Voyager space probe detects eerie interstellar ‘hum’ 14 billion miles from Earth

The Daily Star’s FREE newsletter is spectacular! Sign up today for the best stories straight to your inbox

NASA's Voyager 1 probe, launched in 1977, is now over 14,000,000,000 miles from Earth. And far out beyond the influence of the Sun, the furthest-flying man-made object in history has detected an eerie “hum” that appears to be the background music of the galaxy.

While space is (at least mostly) a vacuum and sound cannot be heard in the conventional sense, Voyager’s sensors have detected the low background noise of the space between the stars.

"It's very faint and monotone, because it is in a narrow frequency bandwidth," Stella Koch Ocker, a Cornell University doctoral student in astronomy, said in a statement.

"We're detecting the faint, persistent hum of interstellar gas."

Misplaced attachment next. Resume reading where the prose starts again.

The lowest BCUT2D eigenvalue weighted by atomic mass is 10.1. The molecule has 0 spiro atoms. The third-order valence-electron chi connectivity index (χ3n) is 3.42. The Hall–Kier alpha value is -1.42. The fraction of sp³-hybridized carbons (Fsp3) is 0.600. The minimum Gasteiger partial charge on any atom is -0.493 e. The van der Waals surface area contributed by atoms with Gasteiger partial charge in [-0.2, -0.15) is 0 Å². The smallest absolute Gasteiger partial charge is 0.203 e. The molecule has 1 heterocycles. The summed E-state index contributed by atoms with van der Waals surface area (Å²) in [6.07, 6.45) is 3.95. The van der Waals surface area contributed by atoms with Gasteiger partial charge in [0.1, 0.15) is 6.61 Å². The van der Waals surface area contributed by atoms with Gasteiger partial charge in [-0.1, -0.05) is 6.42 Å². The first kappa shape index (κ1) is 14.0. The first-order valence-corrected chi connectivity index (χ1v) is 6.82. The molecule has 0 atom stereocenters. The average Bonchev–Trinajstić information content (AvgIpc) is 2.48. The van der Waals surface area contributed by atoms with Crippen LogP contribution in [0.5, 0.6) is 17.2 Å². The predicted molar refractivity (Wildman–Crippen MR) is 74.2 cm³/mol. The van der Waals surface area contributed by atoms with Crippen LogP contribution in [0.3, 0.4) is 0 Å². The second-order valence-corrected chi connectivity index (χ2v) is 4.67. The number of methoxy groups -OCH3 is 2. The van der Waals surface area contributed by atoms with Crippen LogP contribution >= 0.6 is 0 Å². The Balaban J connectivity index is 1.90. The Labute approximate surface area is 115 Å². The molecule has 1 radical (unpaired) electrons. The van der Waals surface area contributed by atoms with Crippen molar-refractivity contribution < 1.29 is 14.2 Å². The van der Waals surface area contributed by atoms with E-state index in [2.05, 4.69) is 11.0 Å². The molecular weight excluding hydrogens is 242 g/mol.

She went on: "Scientifically, this research is quite a feat. It’s a testament to the amazing Voyager spacecraft.

"It’s the engineering gift to science that keeps on giving."

She said that even after 14 billion miles, the probe’s mission is not yet over.

"We have some ideas about how far Voyager will need to get to start seeing more pure interstellar waters, so to speak," she added.

"But we’re not entirely sure when we’ll reach that point."

Voyager’s mission was extended in 2017 when its thrusters were fired for the first time since 1980 in order to adjust its trajectory and keep its antenna pointed towards the Earth.

The little probe’s thermoelectric generators are expected to supply enough power for its instruments to keep operating until around 2025.

It passed the edge of the Solar System on Valentine’s Day 1990, and after taking a "family portrait" photo of the Sun and six of its planets Voyager’s camera was switched off to conserve power.

The subtle hum of the universe was compared to fine drizzle by James Cordes, the George Feldstein Professor of Astronomy at Cornell University.

He said in a statement: "The interstellar medium is like a quiet or gentle rain.

"In the case of a solar outburst, it's like detecting a lightning burst in a thunderstorm and then it's back to a gentle rain."

  • Space
  • Science

Source: Read Full Article